I really want to know, what are the problems that JSON Web Token solves that Sessions can't. JWT is actually more vulnerable when it comes to security. And what do other companies like Facebook or even Airbnb use to secure their API endpoint (I'm talking about GraphQL here).

Thanks!

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4 upvotes·2.3K views
Needs advice
on
PostgreSQL
and
MongoDB

Hello everyone,

Well, I want to build a large-scale project, but I do not know which ORDBMS to choose. The app should handle real-time operations, not chatting, but things like future scheduling or reminders. It should be also really secure, fast and easy to use. And last but not least, should I use them both. I mean PostgreSQL with Python / Django and MongoDB with Node.js? Or would it be better to use PostgreSQL with Node.js?

*The project is going to use React for the front-end and GraphQL is going to be used for the API.

Thank you all. Any answer or advice would be really helpful!

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14 upvotes·278.6K views
Replies (11)
Avatar of arhuman
Code Alchemist at DOOLTA·
Recommends
PostgreSQL

If you want safety (no data corruption/loss) Postgresql is the way to go. You can use Postgresql with python/django but also node. And as a bonus postgresql performance should match those of mongodb if properly tuned...

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21 upvotes·1 comment·681 views
Avatar of jtwebman
Lean Software Programmer ·
Recommends
PostgreSQL

I mean what you use really comes down to your team. I would normally pick a relationship database over an object store for reporting and other things down the road that are much harder to do with a DB like MongoDB. As for language, I would pick Elixir as it does these things really well but that because that is what I know best. Python or Node.js are also sure good choices. Whoever is building should probably pick the language, framework, and database.

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11 upvotes·1 comment·681 views
View all (11)
Needs advice
on
React
GraphQL
and
Go

I am looking to complete my stack, backend Node.js or Go, GraphQL for querying, React for frontend, and MySQL for database. I am wondering, what items would you add to this to make it complete? Trying to get the full picture. When I think of the connections from backend to frontend and back again, it would be great to see what other people see as a complete picture. Thank you =)

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4 upvotes·3.3K views
Replies (2)

It purely depends on your app needs. Does it need to be scalable, do you have lots of features, OR it is a simple project with very simple needs - many of those parameters clarify which technologies will fit.

If you are looking for a quick solution, that reduces lot of development time, take a look at postgraphile (https://www.graphile.org/postgraphile/). You have to just define the schema and you get the entire graph-ql apis built for you and you can just focus on your frontend.

On frontend, React is good, but also need to remember that it is popular because it introduced one way data writes and in-built virtual dom + diffing to determine which dom to modify. Though personally I liked it, am recently more inclined to Svelte because its lightweightedness and absence of virtual dom and its simplicity compared to the huge ecosystem that React has surrounded itself with.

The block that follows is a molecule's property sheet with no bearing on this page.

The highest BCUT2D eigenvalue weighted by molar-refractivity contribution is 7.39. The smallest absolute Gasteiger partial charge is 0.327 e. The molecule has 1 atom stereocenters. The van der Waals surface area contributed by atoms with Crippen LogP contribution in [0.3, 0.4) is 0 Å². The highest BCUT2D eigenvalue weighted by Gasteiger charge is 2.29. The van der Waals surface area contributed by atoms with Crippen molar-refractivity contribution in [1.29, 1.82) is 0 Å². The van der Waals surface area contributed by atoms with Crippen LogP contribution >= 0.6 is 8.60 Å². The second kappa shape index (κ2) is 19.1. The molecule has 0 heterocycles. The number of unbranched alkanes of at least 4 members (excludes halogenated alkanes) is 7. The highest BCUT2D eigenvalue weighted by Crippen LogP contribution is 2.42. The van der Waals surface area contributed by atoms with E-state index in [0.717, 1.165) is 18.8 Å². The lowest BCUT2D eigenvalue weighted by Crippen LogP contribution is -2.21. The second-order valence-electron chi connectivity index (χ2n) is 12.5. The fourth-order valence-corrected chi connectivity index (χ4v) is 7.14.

In all situations, frameworks keep changing over time. What is best today is not considered even good few years from now. What is important is to have the logic in a separate, clean manner void of too many framework related dependencies - that way you can switch one framework with another very easily.

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4 upvotes·1 comment·447 views
Avatar of davidannez2154
Head of Engineering at loveholidays·

Generally I would advise you pick Node.js for your backend if you want to run a GraphQL service. The main reason for this is the tooling and support you get from the language around GraphQL and the native feel due to the spec being initially written in JavaScrip for JavaScript. However that isn't to say that you couldn't use Go for a service underneath your GrahpQL layer - but I would say that's probably complicating it too much to begin with.

Node.js has great support for reading from databases and using a server such as Koa will give you great performance (we operate several Node.js services in Koa with over 1000req/s). Additionally it keeps your initial simple stack in the same language so it will be easier for you to jump backwards and forwards.

If you were not to use GraphQL then I'd say it's really up to you whether you want Go in your ecosystem or not. It's a fantastic language and super performant, along with being more memory efficient than Node (if you are worried about costs at large scale).

If you're at infancy stages and haven't picked certain parts - and this is a customer facing application - then I would recommend you look at Preact instead of React and URQL (instead of Apollo Client). Both are great libraries that are very performant and don't need much advanced learning. Additional swap out MySQL for PostgresSQL (they are interop primarily, but offers you more features as you grow) for its ACID compliance, better performance at scale and support for NoSQL if you were to go that way.

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4 upvotes·415 views